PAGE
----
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DISARMAMENT: “The Carnage Must Stop”

Haider Rizvi

UNITED NATIONS, Oct 30 2008 (IPS) - An international coalition of human rights and humanitarian aid organisations is calling for the world community to create a treaty that would prohibit the illicit business in guns and other small weapons around the world.

“This is the chance for the world’s nations [to] say that the carnage from the irresponsible use of weapons must stop,” said Anna Macdonald of the London-based Oxfam International ahead of the U.N. vote on the proposed arms trade treaty set for Friday.

According to Oxfam, the arms trade fuels conflict, poverty and grave human rights abuses. On average, more than 1,000 people are killed by firearms every day. There are tens of thousands who are raped and tortured by those in possession of illicit weapons.

In the past two weeks, in addition to some Noble laureates, including South Africa’s highly-respected spiritual leader Archbishop Desmond Tutu, many parliamentarians and former military leaders have also voiced their support for the treaty against the illegal transfer of guns.

“It is time to end the slaughter,” said Desmond Tutu, the Noble Peace Prize-winning archbishop of Cape Town, South Africa, in a statement calling for the 192-member U.N. General Assembly to adopt the proposed Arms Trade Treaty.

The proposal to create the arms control treaty was endorsed by the General Assembly in December 2006.

“People are watching, waiting and holding you to account,” Tutu said in a letter sent to the diplomatic missions of all of the U.N. member states. “They are demanding [a treaty] with human rights at its heart. It is down to each and every one of you to see it done.”

Ahead of the General Assembly vote, the coalition, known as the Control Arms Campaign, held a series of public gatherings around the world and gathered about one million signatures in support of the treaty.

“An overwhelming U.N. vote by governments to move forward and develop the Arms Trade Treaty will give the world new hope, despite the spoiling tactics of a few countries,” said Brian Wood of Amnesty International.

In recent years, a vast majority of U.N. member states have expressed interest in creating the treaty to control arms supplies, but the United States and some other major weapon manufacturers continue to oppose it.

The United States is estimated to have an over 35-percent share in the global market of light weapons.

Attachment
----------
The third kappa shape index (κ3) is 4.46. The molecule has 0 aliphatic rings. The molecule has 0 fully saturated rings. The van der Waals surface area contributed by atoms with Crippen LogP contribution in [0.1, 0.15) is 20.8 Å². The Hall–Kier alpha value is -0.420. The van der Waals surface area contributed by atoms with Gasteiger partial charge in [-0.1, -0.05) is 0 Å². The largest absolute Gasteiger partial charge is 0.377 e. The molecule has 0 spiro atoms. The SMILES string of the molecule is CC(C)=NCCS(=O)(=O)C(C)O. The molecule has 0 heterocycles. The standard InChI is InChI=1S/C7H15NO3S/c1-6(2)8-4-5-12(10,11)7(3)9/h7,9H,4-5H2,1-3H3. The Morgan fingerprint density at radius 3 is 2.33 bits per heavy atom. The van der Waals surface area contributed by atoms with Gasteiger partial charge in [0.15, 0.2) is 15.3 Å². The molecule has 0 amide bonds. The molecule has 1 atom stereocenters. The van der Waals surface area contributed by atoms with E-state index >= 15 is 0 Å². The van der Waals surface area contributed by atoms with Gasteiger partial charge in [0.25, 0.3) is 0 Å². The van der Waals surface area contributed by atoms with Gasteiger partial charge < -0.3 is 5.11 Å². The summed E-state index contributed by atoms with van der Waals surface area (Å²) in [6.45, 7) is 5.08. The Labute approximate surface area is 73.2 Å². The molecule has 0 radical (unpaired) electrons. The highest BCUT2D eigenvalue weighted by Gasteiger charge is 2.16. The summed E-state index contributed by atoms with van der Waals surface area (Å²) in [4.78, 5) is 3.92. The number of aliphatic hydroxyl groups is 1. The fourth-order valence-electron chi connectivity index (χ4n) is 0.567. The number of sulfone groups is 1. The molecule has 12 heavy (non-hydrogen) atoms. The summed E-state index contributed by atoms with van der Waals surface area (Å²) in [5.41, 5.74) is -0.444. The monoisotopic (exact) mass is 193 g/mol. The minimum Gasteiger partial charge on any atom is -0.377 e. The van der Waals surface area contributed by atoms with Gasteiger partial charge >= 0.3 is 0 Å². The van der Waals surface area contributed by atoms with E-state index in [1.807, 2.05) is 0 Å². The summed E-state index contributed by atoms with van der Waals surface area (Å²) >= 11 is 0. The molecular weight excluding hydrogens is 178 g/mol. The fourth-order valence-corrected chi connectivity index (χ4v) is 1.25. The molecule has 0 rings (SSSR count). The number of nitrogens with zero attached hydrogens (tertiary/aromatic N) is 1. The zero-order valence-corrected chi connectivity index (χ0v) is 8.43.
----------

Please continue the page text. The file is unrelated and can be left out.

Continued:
Studies show that at least 300,000 people are killed every year with conventional weapons, many of which are used by human rights abusers due to the poorly regulated international arms market.

The U.N. experts identify small arms as assault rifles, pistols, sub-machine guns, light machine guns, mortars, portable anti-aircraft guns, grenade launchers, anti-tank missile and rocket systems, hand grenades, and anti-personnel landmines.

This year, the U.N. held several meetings on the treaty proposal, which were attended by a number of government officials from several countries. Observers say that discussions leading to the negotiation of the treaty could continue into 2009.

The proposal to create such a treaty was first adopted by the General Assembly in 2006 after more than 150 countries voted in its favour, 24 abstained, and one – the United States – opposed it.

In addition to ordinary citizens, recently the Control Arms Campaign has also involved several former military leaders who are concerned about the illegal trade in guns and other weapons.

“It is the illicit trade and trafficking of arms which is causing all the problems and causing all the casualties in the civilian population,” said retired Brigadier Gen. Mujahid Alam from Pakistan, who is serving the peacekeeping mission in the Democratic Republic of Congo.

At a news conference at U.N. headquarters this week, Lt. Col. John Ochai from Nigeria expressed similar views.

“Countries which supply Chad and Sudan with arms should be made to act according to the treaty. Currently it is easy to move arms around Chad and Darfur,” he said.

According to the Graduate Institute of International Studies in Geneva, Switzerland, currently, about 25 percent of the 4-billion-dollar annual trade in small arms is either illegal or not recorded.

Research shows that arms dealers in several African countries continue to violate embargoes – whether imposed by the United Nations or the United States – by using false documents or bogus certificates.

Most of these violations, according to the U.N., are committed by the middlemen involved in the illicit brokering of weapons. Most of them are currently operating in the Democratic Republic of Congo, Angola, Liberia, Somalia, Sudan, and Cote d’Ivoire. U.N. data shows that, in 2005, small arms alone were responsible for the deaths of over half a million people – 10,000 per week on average.

Though mindful that a final, legally binding treaty is still a distant goal, anti-gun activists say they would continue to campaign for urgent action on the treaty proposal.

“We need every country to show that they want to end the useless waste of life we see every day around the world because of the misuse of arms, said Mark Marge, from the International Action Network on Small Arms, which is part of Control Arms Coalition.

“An Arms Trade Treaty can’t come soon enough. It is a matter of extreme urgency and we need every country to show that they want to end the useless waste of life we see every day around the world because of the misuse of arms.”

Amnesty’s Wood fully shares that view. “No one wants to jeopardise the right of states to acquire arms legitimately,” he said. “But the basic issue is whether world leaders will concede the argument and commit themselves urgently to prevent irresponsible arms transfers that contribute to massive violations of human rights.”

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